Today, what once seemed futuristic in healthcare (receiving medical care through a screen) has not only become a run-of-the-mill for patients but rather is a prefered choice for all sorts of medical consultations, including mental health. Particularly in this domain, HealthTech has opened a new frontier in care delivery. Mobile devices are giving the public, doctors, and researchers new ways to access help, monitor progress, and increase understanding of mental wellbeing.

However, these half-cooked telemedicine applications have kept the debate on their continued adoption alive especially with mental health practitioners since their faculty demands a much larger connection with the patients and continued care. 

Let’s take a look at how telehealth has worked for mental health clinicians and their patients. 

What a telehealth appointment looks like

A telemedicine appointment begins by logging into a dedicated app for virtual consultations, followed by booking an appointment with the preferred medical practitioner. Here, once the session starts, the patient can readily interact with the specialist, like in any other in-person visit. 

Did you know, virtual mental health practitioners have even reported that their patients feel more comfortable and at times respond better to virtual consultations than in in-person visits.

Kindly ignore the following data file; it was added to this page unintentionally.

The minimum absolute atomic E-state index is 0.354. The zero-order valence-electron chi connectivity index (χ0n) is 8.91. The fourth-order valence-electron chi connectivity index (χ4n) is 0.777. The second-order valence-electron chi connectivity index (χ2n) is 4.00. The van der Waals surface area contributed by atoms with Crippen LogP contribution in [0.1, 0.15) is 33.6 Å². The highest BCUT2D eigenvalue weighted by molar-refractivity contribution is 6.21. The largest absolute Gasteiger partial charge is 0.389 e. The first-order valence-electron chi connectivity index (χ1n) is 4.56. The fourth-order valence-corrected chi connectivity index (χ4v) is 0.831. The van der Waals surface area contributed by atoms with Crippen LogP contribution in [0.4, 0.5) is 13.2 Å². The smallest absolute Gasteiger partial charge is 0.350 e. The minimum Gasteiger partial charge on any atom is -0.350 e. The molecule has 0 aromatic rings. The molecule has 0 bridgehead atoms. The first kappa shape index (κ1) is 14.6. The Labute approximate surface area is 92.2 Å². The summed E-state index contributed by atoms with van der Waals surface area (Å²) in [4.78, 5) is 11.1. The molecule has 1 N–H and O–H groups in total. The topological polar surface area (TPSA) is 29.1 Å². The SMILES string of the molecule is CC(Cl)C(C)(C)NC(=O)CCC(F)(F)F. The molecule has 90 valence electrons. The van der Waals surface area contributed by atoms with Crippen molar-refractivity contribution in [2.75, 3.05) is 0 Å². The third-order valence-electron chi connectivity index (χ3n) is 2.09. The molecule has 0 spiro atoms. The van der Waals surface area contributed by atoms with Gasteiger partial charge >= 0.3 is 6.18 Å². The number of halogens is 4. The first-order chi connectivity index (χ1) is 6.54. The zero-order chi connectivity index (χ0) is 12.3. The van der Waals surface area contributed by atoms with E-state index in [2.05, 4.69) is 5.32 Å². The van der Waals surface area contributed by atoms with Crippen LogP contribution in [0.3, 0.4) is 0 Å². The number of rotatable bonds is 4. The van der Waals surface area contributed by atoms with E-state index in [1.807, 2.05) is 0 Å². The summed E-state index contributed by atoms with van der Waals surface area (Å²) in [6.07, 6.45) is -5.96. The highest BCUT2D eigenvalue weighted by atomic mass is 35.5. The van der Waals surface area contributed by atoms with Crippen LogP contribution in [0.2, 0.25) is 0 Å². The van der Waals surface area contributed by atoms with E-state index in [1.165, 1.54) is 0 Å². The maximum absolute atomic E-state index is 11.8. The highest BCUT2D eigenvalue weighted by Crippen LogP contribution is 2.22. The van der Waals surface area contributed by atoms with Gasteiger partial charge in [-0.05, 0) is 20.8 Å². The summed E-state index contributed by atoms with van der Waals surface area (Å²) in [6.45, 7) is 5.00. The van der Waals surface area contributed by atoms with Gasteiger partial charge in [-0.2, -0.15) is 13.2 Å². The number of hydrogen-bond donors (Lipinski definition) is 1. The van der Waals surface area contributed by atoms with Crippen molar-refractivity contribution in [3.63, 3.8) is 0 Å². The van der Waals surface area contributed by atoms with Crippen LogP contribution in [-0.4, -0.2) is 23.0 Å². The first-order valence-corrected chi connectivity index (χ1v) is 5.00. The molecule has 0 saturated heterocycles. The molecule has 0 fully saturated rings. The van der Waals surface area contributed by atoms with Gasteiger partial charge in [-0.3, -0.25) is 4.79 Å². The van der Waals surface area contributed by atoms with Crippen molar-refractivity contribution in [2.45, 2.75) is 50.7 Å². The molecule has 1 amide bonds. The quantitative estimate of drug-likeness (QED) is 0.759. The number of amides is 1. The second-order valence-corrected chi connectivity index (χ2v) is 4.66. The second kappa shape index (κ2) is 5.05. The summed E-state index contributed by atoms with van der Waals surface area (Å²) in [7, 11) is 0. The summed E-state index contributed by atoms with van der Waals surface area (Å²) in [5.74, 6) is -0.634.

That’s correct! For them, the biggest surprise is how easily children have been able to adapt to telehealth. The specialists are even trying to get creative to revitalize the sessions for better care outcomes,  at the comfort of their homes. 

Certainly, virtual mental health care can be very simple but effective and comes with several benefits for all stakeholders.

The pros of Virtual Mental Care for patients & care providers

Convenience: Virtual care is ideal for those who have trouble with in-person appointments. Which allows them to receive treatment from anywhere, any time. 

24-hour service: Telemedicine provides round-the-clock monitoring or intervention support to the patients that can prove to be effective in the hour of need! 

Service to more people: Technology enables healthcare practitioners to extend their services to people in remote or rural locations that lack mental healthcare specialists. Moreover, these experts can provide their services in times of sudden need (e.g., following a natural disaster or terror attack).